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Al Qaeda loses one of its most experienced leaders in mysterious murder in Tehran

On the night of August 7, residents of a middle-class neighborhood in northern Tehran heard shooting. Some of them rushed out to see what had happened.

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Tim Lister, Paul Cruickshank
Ghazi Balkiz, CNN
CNN — On the night of August 7, residents of a middle-class neighborhood in northern Tehran heard shooting. Some of them rushed out to see what had happened.

Slumped in a white Renault was a middle-aged man and a younger woman. Both were dead. At least four shots had been fired at them; another had hit a passing car. The two assailants had been on a motorbike, according to Iranian news agencies.

One witness told a local journalist: "We were told there was a shooting. We went to the scene and saw they are shot dead. There were two of them."

Within hours semi-official Iranian news agencies were reporting the murders of a Lebanese academic called Habib Dawood with ties to the Lebanese group Hezbollah -- and his daughter, Maryam. There was no explanation of the killings, and no arrests reported.

But at least one Iranian news agency, FARS, later dropped the identities of the victims from its reporting.

And there the story rested, until a flurry of activity on obscure social media accounts in mid-October, claiming that the victims were not Lebanese, but rather one of the most important figures in al Qaeda -- Abu Mohammed al-Masri -- and his daughter, Miriam, the widow of Osama bin Laden's son Hamza.

The original reports about the mysterious Dawood seemed suspect because there was no record of a Lebanese academic by the name of Habib Dawood, nor anyone with a similar spelling. Nor was there any eulogy in Lebanon -- for either him or his daughter. And there was nothing in pro-Hezbollah media in Lebanon to verify the identity of the victims.

In mid-October, a Twitter account called "AnbaJassim" -- purportedly belonging to a freelance journalist in the United Arab Emirates posted a screed suggesting it was al-Masri and his daughter who had been killed.

AnbaJassim said he had asked jihadi veterans of the Afghan wars, and "their response confirmed to me that those killed are Abu Muhammad al-Masri" and his 27-year old daughter.

Two weeks later an agency called Shamshad News, which describes itself as an Afghanistan-based radio and television news outlet, also claimed that al-Masri had been killed in Tehran. But the Iranian authorities remained silent.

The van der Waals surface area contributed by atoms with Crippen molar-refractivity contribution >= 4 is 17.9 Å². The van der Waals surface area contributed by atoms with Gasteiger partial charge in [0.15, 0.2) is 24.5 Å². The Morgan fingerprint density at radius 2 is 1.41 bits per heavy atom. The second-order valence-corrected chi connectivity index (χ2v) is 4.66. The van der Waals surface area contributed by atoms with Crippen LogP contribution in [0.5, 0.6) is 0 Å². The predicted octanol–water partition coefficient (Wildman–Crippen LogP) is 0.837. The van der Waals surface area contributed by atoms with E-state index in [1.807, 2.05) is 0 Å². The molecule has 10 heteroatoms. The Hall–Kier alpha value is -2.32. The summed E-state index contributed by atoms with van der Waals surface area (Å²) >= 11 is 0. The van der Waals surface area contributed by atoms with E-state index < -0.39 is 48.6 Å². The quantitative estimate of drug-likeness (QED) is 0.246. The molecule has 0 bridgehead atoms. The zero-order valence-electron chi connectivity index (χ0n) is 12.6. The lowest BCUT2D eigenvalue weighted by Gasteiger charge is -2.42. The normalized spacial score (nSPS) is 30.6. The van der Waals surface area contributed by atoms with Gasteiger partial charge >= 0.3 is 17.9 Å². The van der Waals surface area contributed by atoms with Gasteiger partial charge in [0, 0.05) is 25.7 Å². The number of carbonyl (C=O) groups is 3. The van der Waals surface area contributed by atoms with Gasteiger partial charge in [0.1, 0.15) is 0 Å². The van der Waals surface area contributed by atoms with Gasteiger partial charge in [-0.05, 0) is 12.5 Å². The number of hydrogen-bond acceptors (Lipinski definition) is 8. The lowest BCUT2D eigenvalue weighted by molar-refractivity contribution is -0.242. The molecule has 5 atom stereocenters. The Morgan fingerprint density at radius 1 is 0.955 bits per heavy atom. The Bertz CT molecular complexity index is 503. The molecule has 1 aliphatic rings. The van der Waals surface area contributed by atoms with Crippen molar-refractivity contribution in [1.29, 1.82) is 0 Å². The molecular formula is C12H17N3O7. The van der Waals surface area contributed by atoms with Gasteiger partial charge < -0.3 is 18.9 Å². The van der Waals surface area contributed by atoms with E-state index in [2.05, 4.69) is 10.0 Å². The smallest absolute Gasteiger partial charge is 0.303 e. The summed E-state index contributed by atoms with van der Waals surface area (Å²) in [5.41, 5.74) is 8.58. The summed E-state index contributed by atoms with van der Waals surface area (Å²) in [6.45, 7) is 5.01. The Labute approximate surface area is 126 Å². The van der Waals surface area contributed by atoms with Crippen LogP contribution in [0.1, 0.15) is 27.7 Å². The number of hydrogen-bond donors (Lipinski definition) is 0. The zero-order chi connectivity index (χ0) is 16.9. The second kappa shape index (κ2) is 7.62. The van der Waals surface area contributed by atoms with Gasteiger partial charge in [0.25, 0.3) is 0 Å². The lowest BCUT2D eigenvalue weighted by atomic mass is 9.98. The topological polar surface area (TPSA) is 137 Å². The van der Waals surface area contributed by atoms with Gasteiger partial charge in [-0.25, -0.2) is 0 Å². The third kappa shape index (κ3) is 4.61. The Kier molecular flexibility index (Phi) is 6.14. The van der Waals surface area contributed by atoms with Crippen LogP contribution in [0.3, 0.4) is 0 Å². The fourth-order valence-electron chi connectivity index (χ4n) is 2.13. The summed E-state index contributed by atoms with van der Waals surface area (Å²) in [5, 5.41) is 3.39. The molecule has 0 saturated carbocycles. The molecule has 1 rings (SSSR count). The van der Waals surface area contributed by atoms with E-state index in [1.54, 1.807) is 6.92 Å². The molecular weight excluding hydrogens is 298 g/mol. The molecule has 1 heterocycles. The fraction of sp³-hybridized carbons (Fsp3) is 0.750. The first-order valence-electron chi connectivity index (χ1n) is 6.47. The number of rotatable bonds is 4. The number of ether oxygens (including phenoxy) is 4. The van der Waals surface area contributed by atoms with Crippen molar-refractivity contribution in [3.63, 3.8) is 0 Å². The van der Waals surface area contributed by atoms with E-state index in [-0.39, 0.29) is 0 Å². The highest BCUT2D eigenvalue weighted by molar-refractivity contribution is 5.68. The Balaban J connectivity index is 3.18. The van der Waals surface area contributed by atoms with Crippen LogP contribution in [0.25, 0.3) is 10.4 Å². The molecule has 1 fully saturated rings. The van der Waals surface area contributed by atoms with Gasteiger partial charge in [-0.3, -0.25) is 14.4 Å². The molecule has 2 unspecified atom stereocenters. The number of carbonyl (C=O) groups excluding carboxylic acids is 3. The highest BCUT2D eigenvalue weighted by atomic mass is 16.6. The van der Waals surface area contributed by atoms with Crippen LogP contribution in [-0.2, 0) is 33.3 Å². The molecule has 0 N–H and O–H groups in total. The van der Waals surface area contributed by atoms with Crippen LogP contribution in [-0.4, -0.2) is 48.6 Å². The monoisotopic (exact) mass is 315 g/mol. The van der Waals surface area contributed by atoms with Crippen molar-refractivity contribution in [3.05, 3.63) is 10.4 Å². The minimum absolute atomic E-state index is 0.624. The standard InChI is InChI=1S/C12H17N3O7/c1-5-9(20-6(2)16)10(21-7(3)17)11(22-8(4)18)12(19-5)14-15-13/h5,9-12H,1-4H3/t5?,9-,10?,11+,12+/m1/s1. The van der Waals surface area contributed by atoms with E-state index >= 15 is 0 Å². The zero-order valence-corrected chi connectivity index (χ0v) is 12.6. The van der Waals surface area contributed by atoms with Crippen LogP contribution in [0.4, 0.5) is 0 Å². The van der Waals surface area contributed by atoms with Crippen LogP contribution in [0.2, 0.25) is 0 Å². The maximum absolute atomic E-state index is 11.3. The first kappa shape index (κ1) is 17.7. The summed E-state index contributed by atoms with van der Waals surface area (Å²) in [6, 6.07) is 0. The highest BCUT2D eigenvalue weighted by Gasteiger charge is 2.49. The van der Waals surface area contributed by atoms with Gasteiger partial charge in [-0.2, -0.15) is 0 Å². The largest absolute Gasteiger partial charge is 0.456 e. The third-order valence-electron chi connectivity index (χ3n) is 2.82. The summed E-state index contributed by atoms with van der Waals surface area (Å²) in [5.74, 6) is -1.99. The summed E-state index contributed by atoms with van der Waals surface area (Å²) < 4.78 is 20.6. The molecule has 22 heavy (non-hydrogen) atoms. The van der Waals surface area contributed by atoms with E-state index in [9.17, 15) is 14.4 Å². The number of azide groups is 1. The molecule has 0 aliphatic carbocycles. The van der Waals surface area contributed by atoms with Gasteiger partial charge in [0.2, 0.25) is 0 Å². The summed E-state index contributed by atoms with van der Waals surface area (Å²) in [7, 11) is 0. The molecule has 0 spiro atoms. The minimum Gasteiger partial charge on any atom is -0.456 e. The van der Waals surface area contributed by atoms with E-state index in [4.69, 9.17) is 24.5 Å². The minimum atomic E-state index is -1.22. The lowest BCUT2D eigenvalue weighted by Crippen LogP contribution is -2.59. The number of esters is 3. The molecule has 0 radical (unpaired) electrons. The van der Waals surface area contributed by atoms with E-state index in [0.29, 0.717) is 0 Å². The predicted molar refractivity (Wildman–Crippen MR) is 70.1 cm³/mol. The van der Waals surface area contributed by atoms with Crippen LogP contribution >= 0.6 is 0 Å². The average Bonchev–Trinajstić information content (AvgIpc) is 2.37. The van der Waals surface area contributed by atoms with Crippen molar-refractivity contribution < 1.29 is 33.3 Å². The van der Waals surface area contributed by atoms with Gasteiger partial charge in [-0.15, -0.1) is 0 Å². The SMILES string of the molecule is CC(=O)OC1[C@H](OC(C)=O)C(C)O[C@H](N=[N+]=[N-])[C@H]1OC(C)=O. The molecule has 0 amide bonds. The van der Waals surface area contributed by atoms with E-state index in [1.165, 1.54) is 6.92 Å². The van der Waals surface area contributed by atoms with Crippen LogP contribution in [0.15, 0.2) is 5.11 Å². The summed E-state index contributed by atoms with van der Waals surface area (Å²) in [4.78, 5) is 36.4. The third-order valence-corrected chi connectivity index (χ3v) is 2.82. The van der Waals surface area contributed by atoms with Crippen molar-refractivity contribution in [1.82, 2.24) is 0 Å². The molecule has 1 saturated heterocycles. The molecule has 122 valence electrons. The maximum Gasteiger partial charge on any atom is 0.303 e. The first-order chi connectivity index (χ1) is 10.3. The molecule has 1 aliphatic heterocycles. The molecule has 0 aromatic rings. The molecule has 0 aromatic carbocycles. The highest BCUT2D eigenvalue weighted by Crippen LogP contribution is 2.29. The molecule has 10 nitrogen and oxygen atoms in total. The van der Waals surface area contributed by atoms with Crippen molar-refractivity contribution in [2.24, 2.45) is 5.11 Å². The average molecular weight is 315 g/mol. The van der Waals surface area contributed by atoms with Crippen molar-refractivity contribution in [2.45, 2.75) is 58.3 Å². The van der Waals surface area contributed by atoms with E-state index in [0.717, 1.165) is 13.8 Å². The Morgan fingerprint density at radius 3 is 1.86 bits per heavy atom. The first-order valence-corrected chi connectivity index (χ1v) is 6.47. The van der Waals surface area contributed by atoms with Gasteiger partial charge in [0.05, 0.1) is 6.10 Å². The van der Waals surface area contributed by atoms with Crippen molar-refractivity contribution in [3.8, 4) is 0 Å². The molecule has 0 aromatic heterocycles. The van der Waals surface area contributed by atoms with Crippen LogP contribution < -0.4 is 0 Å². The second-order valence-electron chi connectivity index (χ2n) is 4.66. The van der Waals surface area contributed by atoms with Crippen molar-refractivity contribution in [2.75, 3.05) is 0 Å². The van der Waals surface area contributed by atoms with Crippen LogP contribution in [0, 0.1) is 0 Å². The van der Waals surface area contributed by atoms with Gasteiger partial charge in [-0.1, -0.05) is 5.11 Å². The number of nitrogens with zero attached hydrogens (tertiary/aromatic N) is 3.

On Friday, a senior counterterrorism official told CNN "that Abu Muhammad al-Masri is probably dead."

The New York Times first reported the killing of al-Masri and his daughter, citing unnamed officials as saying Israel carried out the attack.

The Israeli Prime Minister's office has refused to comment on the report. Iran's Foreign Ministry spokesman Saeed Khatibzadeh said in a statement that Washington and Tel Aviv "spread lies" to "portray Iran as associated with these terrorist groups."

The "media must not be a tribune for spreading and broadcasting the intentional made-up lies uttered by the White House against Iran," Khatibzadeh added.

An al Qaeda original

The death of Al-Masri, whose real name was Abdullah Ahmed Abdullah, deprives al Qaeda of one of its best planners and most experienced operatives. A 57-year old Egyptian, he was widely thought to have been the brains behind the attacks on the US embassies in Nairobi and Dar es Salaam on August 7, 1998 -- 22 years to the day before the shooting in Tehran.

Al-Masri was a "charter" member of al Qaeda, according to documents recovered from Afghanistan by US investigators in 2001.

Along with others in al Qaeda's hierarchy al-Masri had moved to Tehran after the 9/11 attacks and al Qaeda's eviction from Afghanistan and spent many years in prison or under under house arrest. In or around 2005, his daughter Mariam married Hamza bin Laden (they were both teenagers at the time) in the Tehran compound where the al Qaeda contingent were detained. Footage of the event was later recovered in the Abbottabad compound where Osama bin Laden was killed six years later by US forces and released by the CIA in 2017.

According to Ali Soufan, a former FBI investigator into al Qaeda and an expert on the group, al-Masri rejected an Iranian proposal that he return to Egypt. And in 2015 he was released from custody as part of a deal Iran made to win the freedom of an Iranian diplomat who'd been abducted by al Qaeda in Yemen.

The United States clearly considered al-Masri a serious and continuing threat, doubling the bounty for information on him and another al Qaeda leader -- Saif al-`Adl -- from $5 million to $10 million in 2018.

Some analysts saw al-Masri as a possible successor to al Qaeda leader Ayman al-Zawahiri. CNN reported last year that al-Zawahiri was in poor health.

Soufan wrote in the Combating Terrorism Center's journal Sentinel last year: "Throughout its existence, whenever al-Qa`ida has evolved, Abu Muhammad al-Masri has been at the forefront of the change. With al-Zawahiri reported to have a potentially serious heart complaint, the group may be on the verge of only the second transfer of leadership in its history."

He told CNN Saturday, "Al Qaeda have lost one of their founding fathers and their most experienced and capable operational planner."

That he was killed on August 7, on the anniversary of the 1998 attacks, was "poetic justice," Soufan said.

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